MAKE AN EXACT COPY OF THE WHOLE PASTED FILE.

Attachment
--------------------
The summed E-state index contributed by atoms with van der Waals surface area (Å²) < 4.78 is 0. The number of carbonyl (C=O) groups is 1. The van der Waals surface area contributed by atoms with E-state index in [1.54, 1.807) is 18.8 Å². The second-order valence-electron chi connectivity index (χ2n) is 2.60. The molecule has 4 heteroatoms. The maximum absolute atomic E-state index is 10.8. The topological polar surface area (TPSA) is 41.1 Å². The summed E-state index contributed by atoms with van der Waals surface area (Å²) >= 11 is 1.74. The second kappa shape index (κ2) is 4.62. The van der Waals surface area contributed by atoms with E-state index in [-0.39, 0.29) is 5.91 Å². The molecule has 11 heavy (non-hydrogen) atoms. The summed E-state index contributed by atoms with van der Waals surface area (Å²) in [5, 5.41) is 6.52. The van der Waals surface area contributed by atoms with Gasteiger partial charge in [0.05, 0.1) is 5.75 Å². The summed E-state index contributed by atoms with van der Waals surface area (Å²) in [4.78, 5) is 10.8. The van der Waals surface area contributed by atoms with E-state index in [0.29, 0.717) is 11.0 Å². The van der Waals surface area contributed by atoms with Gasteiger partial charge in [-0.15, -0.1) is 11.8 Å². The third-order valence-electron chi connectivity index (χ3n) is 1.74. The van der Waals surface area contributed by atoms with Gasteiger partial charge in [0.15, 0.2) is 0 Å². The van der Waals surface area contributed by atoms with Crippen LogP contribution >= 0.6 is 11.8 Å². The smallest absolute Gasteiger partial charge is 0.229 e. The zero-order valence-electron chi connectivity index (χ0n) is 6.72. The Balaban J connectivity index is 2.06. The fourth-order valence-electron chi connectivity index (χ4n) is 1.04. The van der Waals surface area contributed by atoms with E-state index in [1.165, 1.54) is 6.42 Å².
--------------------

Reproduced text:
The summed E-state index contributed by atoms with van der Waals surface area (Å²) < 4.78 is 0. The number of carbonyl (C=O) groups is 1. The van der Waals surface area contributed by atoms with E-state index in [1.54, 1.807) is 18.8 Å². The second-order valence-electron chi connectivity index (χ2n) is 2.60. The molecule has 4 heteroatoms. The maximum absolute atomic E-state index is 10.8. The topological polar surface area (TPSA) is 41.1 Å². The summed E-state index contributed by atoms with van der Waals surface area (Å²) >= 11 is 1.74. The second kappa shape index (κ2) is 4.62. The van der Waals surface area contributed by atoms with E-state index in [-0.39, 0.29) is 5.91 Å². The molecule has 11 heavy (non-hydrogen) atoms. The summed E-state index contributed by atoms with van der Waals surface area (Å²) in [5, 5.41) is 6.52. The van der Waals surface area contributed by atoms with Gasteiger partial charge in [0.05, 0.1) is 5.75 Å². The summed E-state index contributed by atoms with van der Waals surface area (Å²) in [4.78, 5) is 10.8. The van der Waals surface area contributed by atoms with E-state index in [0.29, 0.717) is 11.0 Å². The van der Waals surface area contributed by atoms with Gasteiger partial charge in [-0.15, -0.1) is 11.8 Å². The third-order valence-electron chi connectivity index (χ3n) is 1.74. The van der Waals surface area contributed by atoms with Gasteiger partial charge in [0.15, 0.2) is 0 Å². The van der Waals surface area contributed by atoms with Crippen LogP contribution >= 0.6 is 11.8 Å². The smallest absolute Gasteiger partial charge is 0.229 e. The zero-order valence-electron chi connectivity index (χ0n) is 6.72. The Balaban J connectivity index is 2.06. The fourth-order valence-electron chi connectivity index (χ4n) is 1.04. The van der Waals surface area contributed by atoms with E-state index in [1.165, 1.54) is 6.42 Å².